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Hurts Happiness Album Review
Put two men in slick 'n snazzy suits, chuck them in grayscale photographs, add a bucketload of musical wit, and we'd get Mancunian synthpop duo HURTS. After finishing fourth in BBC's Sound of 2010 poll, Theo Hutchcraft (vocals) and Adam Anderson (synthesizers) became one of the most anticipated acts, and when their debut album Happiness finally came out, it certainly didn't disappoint.

Happiness is a perfect example of a cohesive, well-bound album strewn with dramatic production and a mood that would match their photographs. In hindsight, Happiness seems like a tiring LP to listen to-- what with all the melancholy (and Theo's tailor-fit vocals to these sort of tracks). But in the midst of the gloom are slivers of hope that are craftily placed in the often-haunting melodies.

I have to say, pinpointing a single standout track is near to impossible, as is distinguishing the lackluster ones. A good number of tracks exude exploding choruses, best exemplified by Illuminated. Then there's the quite important Devotion, which I am obliged to mention. Not very many popstars in suits (or non-suits for that matter) can get Kylie Minogue to appear in their album, and their duet suits the 'goddess of pop' to a T, creating a gorgeous midtempo ballad aching with emotion.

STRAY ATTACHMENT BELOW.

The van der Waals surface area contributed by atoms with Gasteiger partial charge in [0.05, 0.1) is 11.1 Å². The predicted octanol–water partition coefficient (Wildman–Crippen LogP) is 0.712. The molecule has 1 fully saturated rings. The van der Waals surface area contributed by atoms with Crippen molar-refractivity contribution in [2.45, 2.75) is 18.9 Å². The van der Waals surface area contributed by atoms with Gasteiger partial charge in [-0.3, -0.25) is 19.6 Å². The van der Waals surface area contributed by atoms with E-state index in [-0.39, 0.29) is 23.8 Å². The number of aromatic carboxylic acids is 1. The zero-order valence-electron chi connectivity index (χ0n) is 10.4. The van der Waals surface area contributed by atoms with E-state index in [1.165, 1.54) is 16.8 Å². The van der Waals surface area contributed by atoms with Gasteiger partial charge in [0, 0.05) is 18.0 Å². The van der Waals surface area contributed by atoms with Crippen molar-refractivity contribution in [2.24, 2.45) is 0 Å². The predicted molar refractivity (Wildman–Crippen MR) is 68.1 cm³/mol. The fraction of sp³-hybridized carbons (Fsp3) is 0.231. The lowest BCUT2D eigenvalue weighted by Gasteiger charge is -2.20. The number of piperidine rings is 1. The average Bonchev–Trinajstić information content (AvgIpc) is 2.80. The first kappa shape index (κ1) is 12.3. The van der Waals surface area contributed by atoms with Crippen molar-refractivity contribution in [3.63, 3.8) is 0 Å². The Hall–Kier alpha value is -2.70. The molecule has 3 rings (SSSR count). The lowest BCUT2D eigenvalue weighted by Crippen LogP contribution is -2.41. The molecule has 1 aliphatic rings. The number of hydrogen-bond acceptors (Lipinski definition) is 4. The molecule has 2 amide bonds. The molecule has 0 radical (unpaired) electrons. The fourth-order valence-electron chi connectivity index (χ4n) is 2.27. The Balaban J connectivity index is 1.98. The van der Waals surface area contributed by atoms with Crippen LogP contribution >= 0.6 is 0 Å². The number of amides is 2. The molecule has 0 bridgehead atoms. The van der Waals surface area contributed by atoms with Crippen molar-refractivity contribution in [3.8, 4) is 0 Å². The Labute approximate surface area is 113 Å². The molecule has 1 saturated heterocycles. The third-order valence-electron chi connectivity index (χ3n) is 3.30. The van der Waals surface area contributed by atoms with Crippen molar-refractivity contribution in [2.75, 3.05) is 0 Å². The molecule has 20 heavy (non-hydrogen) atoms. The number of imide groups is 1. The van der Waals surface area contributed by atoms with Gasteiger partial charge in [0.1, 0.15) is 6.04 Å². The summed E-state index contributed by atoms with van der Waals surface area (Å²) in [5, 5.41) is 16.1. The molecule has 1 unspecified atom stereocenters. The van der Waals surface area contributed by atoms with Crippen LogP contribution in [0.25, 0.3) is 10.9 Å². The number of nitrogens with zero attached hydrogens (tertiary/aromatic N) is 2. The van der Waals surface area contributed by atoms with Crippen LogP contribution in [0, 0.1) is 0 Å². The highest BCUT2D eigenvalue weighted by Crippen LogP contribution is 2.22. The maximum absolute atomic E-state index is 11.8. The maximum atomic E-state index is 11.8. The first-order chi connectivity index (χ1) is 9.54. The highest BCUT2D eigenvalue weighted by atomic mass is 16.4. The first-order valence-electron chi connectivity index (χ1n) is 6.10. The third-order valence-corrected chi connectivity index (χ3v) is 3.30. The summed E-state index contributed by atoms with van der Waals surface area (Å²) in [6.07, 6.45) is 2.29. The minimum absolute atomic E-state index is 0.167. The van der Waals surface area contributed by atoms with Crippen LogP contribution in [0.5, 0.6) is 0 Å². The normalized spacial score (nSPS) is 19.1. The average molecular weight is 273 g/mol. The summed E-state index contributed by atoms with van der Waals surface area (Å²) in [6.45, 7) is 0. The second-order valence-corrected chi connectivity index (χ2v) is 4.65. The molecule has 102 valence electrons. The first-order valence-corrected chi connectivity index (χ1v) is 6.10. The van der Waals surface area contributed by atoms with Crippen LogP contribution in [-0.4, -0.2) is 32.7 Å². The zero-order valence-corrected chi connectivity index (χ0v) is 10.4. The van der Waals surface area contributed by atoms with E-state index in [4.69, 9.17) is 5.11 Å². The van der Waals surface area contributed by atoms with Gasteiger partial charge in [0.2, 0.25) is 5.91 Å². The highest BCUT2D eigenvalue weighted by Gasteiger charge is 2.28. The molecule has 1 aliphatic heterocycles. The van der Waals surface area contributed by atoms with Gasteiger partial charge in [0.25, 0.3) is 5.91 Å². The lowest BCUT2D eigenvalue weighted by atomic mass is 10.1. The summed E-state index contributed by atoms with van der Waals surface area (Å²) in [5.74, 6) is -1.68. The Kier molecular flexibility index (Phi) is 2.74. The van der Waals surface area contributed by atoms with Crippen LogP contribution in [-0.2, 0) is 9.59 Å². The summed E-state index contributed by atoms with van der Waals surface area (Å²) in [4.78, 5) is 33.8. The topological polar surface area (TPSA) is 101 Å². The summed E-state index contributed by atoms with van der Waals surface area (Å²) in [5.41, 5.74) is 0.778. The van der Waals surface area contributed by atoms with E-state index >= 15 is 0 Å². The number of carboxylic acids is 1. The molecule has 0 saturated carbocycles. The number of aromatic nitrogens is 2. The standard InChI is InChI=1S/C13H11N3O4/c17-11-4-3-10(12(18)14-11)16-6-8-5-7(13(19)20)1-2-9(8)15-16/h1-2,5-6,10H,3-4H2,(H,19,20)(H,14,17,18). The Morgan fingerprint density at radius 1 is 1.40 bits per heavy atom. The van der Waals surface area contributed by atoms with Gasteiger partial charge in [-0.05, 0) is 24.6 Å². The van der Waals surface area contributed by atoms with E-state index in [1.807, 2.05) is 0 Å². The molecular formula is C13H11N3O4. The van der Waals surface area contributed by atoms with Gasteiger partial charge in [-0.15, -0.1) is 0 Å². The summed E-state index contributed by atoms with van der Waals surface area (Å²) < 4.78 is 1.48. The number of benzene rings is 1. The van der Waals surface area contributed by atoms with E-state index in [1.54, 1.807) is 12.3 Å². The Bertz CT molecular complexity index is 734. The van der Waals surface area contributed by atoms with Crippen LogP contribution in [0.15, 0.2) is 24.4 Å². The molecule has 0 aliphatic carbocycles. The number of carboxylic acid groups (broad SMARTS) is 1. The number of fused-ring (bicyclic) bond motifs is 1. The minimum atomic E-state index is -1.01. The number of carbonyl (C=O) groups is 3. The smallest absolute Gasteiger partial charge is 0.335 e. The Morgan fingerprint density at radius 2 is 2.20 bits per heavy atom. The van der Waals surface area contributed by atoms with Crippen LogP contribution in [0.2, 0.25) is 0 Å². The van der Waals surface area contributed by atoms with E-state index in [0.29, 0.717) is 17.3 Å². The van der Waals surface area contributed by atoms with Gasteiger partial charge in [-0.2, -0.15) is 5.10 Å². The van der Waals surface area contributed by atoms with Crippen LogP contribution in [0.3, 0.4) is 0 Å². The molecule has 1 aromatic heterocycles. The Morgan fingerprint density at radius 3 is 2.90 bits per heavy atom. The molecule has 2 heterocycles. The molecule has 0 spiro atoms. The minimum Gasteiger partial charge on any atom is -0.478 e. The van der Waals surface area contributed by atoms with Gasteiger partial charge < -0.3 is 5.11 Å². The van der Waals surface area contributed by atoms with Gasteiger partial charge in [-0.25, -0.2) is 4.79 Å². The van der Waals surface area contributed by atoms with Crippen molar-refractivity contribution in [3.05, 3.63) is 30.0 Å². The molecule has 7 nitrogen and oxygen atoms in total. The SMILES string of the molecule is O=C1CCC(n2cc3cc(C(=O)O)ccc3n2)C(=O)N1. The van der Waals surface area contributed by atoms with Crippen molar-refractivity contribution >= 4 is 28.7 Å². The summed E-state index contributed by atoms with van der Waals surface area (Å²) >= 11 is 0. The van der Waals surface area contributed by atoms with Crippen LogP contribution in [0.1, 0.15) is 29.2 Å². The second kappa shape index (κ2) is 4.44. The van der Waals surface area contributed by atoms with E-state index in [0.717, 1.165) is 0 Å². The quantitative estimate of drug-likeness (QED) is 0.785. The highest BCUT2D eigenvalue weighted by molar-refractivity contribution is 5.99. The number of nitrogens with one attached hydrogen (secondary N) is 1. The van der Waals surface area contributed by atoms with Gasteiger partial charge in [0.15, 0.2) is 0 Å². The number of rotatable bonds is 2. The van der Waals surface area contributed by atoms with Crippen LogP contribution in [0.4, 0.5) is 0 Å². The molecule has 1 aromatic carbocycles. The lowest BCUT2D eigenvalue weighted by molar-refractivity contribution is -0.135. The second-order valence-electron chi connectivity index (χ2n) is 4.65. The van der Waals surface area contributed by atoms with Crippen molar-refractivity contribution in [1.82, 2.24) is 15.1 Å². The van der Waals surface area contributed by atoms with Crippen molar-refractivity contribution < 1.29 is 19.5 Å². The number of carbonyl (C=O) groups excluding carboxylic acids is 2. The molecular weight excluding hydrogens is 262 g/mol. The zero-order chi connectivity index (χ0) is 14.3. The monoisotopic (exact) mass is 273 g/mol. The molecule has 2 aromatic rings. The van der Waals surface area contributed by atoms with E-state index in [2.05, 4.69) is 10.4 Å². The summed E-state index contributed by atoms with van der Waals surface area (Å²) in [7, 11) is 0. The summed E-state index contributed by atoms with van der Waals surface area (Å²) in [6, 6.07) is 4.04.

Sunday and Better Than Love are as upbeat as HURTS could get, the latter being their anthemic debut single that spurred dismissal from critics and branded them as 'an 80's-sounding band that came a few years too late', but Wonderful Life and Silver Lining would prove otherwise. Though the message of pain and heartache are present in the course of the album, The Water conveys it most excruciatingly, and a hidden track, Verona, emerges with Theo's chilling forlorn voice calling out.

There are a myriad of 'pop gold' moments in Happiness, and its strict well thought-out format flaunts a consistency not usually present in most longplayers today. Then, there's the matter of 'style over substance' with HURTS, since behind the grandoise production and sweeping choruses lie lyrical content that are not up to par with the rest. Happiness shows exactly what is on its cover: a clean-cut album riddled with dismal tunes and a touch of class.



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